While covering both the city of Cambridge and Isanti setting up their respective Christmas trees this year, it brought back memories of my family’s Christmas tree traditions and how they’ve evolved over the years.
Growing up, we would always go out and cut down our own tree. As I recall, when my mom and dad moved to Minnesota, my mom, who had grown up in St. Louis, Missouri, insisted they cut down their tree weeks ahead of Christmas. Growing up, since their trees had to be “imported” from other states, they could only put them up for at most a week due to them drying up quickly and becoming a fire hazard. So, she was determined to take advantage of having a fresh-cut tree that would last much longer.
My earliest memories of this tradition was at various tree farms in the area, with at least one year my grandpa and grandma joining in and cutting one to haul back to Sioux City as well.
My more vivid memories are of us going to the same tree farm out in western Isanti County. They had a large lot and very reasonable prices. Without fail, as soon as we piled out of the van, my sister would immediately call out “I see one” and point to somewhere in the middle of a sea of trees. She would then take the lead heading in that general direction. Probably to this day, she would insist that we actually did wind up choosing that very tree, although I know there were years that on the way we would find an equally good one closer. Or certain obstacles like too deep of snow prohibited us from trekking too far.
Meanwhile, while my mom agreed with getting as full of a tree as possible, she would also proclaim how she felt sorry for the “Charlie Brown” trees.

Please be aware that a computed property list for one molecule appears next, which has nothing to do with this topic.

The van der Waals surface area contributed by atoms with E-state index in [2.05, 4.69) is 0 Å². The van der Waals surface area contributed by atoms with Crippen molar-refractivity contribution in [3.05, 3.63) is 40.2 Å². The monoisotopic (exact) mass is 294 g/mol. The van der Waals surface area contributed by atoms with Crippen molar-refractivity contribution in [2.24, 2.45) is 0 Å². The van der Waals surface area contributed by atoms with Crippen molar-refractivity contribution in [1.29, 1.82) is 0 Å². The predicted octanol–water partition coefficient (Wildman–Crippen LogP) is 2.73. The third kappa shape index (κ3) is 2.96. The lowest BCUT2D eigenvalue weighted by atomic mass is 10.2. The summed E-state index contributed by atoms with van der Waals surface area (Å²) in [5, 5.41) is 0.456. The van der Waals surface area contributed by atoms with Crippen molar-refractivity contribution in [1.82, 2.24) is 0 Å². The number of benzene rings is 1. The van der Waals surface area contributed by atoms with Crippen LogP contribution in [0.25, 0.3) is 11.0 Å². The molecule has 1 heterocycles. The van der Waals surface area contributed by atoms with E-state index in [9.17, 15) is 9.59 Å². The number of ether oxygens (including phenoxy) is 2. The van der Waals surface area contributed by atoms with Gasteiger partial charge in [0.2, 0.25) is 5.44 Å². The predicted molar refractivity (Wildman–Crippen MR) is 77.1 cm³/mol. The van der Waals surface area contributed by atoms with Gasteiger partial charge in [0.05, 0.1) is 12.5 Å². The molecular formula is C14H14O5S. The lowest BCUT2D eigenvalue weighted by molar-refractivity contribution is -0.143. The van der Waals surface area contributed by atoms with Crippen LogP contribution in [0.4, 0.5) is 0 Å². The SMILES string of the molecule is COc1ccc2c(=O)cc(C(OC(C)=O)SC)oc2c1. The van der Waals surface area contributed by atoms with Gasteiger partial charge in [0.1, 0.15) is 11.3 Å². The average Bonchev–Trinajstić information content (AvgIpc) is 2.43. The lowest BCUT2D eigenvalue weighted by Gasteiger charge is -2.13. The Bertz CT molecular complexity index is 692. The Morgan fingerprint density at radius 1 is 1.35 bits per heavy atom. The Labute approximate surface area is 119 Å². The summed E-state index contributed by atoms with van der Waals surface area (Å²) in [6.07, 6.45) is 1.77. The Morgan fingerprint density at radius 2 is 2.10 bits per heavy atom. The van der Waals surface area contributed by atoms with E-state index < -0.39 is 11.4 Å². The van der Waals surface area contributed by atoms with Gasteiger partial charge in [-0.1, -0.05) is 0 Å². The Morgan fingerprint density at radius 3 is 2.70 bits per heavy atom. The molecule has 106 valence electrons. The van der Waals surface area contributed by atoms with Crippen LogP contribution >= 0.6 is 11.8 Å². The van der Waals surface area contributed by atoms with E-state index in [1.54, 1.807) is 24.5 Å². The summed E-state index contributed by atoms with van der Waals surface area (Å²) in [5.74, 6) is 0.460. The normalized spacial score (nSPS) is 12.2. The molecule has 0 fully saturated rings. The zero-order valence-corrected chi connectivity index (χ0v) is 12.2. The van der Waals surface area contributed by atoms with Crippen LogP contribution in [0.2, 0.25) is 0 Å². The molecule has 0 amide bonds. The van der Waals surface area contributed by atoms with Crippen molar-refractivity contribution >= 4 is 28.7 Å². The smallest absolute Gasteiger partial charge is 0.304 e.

This tradition went mostly unmodified for many, many years, the primary change was moving the tree hunting day to the Friday or Saturday after Thanksgiving to allow for me to still participate while I was attending college. When I moved back to Cambridge following college and my two-year stint in Ely, I would hunt for my own, smaller live tree to put in my apartment at the same time.
However, all that came to a screeching halt one year when a very hot, dry summer and fall was coupled with an ice storm the week before Thanksgiving. This caused all of the trees at that farm to be in horrible condition and we couldn’t find a single one to our liking. After scouring a couple of pre-cut lots that were either too expensive or didn’t have any satisfactory options, the decision was made to head to Menards and turn to the “dark side” of an artificial tree.
The thing is, though, even with going artificial, some things never change. The tree still goes up on Thanksgiving weekend. There’s always the need to spin the tree so the fullest section is in front. Ornaments still need to be hung, with certain ones always having to go in certain locations or general areas. And there is always the warm feeling of the season that fills the room as soon as the tree is lit.
BILL STICKELS III is editor of the Isanti-Chisago County Star. He can be reached at 763-689-1181 ext. 107 or firstname.lastname@example.org.